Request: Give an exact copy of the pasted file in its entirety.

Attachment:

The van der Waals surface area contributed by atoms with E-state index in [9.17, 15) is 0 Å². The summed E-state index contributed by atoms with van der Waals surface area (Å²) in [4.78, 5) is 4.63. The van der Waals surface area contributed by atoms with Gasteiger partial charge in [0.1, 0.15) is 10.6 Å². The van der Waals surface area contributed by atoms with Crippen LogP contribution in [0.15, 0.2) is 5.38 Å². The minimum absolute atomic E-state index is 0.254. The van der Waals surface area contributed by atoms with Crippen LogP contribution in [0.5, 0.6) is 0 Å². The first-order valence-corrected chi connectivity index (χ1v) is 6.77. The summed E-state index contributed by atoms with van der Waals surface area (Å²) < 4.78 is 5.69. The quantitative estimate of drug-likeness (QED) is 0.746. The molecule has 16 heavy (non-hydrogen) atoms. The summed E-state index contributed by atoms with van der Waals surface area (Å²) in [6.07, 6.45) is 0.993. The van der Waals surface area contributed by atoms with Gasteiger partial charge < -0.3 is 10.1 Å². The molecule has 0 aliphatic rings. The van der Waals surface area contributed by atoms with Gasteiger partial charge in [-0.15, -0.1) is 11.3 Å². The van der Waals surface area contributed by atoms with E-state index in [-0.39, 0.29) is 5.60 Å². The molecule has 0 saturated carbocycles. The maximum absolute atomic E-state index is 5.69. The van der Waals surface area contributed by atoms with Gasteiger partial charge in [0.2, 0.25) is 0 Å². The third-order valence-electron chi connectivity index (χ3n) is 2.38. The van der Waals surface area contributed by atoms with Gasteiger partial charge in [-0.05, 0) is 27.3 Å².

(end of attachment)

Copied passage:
The van der Waals surface area contributed by atoms with E-state index in [9.17, 15) is 0 Å². The summed E-state index contributed by atoms with van der Waals surface area (Å²) in [4.78, 5) is 4.63. The van der Waals surface area contributed by atoms with Gasteiger partial charge in [0.1, 0.15) is 10.6 Å². The van der Waals surface area contributed by atoms with Crippen LogP contribution in [0.15, 0.2) is 5.38 Å². The minimum absolute atomic E-state index is 0.254. The van der Waals surface area contributed by atoms with Crippen LogP contribution in [0.5, 0.6) is 0 Å². The first-order valence-corrected chi connectivity index (χ1v) is 6.77. The summed E-state index contributed by atoms with van der Waals surface area (Å²) < 4.78 is 5.69. The quantitative estimate of drug-likeness (QED) is 0.746. The molecule has 16 heavy (non-hydrogen) atoms. The summed E-state index contributed by atoms with van der Waals surface area (Å²) in [6.07, 6.45) is 0.993. The van der Waals surface area contributed by atoms with Gasteiger partial charge < -0.3 is 10.1 Å². The molecule has 0 aliphatic rings. The van der Waals surface area contributed by atoms with Gasteiger partial charge in [-0.15, -0.1) is 11.3 Å². The van der Waals surface area contributed by atoms with E-state index in [-0.39, 0.29) is 5.60 Å². The molecule has 0 saturated carbocycles. The maximum absolute atomic E-state index is 5.69. The van der Waals surface area contributed by atoms with Gasteiger partial charge in [0.2, 0.25) is 0 Å². The third-order valence-electron chi connectivity index (χ3n) is 2.38. The van der Waals surface area contributed by atoms with Gasteiger partial charge in [-0.05, 0) is 27.3 Å².